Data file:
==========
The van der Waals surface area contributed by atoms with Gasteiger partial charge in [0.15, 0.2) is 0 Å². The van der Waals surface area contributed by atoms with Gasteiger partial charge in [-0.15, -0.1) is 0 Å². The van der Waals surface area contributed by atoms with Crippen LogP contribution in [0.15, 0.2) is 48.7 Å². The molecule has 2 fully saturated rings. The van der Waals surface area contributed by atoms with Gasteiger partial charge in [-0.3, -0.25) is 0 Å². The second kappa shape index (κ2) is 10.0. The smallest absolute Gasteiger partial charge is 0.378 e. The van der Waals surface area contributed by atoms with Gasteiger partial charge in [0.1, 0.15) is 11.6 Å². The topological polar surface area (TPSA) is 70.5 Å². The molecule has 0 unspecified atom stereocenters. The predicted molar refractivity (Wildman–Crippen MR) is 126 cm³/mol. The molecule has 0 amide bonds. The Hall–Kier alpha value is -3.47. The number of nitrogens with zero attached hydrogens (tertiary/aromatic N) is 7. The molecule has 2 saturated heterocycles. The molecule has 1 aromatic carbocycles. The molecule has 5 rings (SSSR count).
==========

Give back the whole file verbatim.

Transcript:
The van der Waals surface area contributed by atoms with Gasteiger partial charge in [0.15, 0.2) is 0 Å². The van der Waals surface area contributed by atoms with Gasteiger partial charge in [-0.15, -0.1) is 0 Å². The van der Waals surface area contributed by atoms with Crippen LogP contribution in [0.15, 0.2) is 48.7 Å². The molecule has 2 fully saturated rings. The van der Waals surface area contributed by atoms with Gasteiger partial charge in [-0.3, -0.25) is 0 Å². The second kappa shape index (κ2) is 10.0. The smallest absolute Gasteiger partial charge is 0.378 e. The van der Waals surface area contributed by atoms with Gasteiger partial charge in [0.1, 0.15) is 11.6 Å². The topological polar surface area (TPSA) is 70.5 Å². The molecule has 0 unspecified atom stereocenters. The predicted molar refractivity (Wildman–Crippen MR) is 126 cm³/mol. The molecule has 0 amide bonds. The Hall–Kier alpha value is -3.47. The number of nitrogens with zero attached hydrogens (tertiary/aromatic N) is 7. The molecule has 2 saturated heterocycles. The molecule has 1 aromatic carbocycles. The molecule has 5 rings (SSSR count).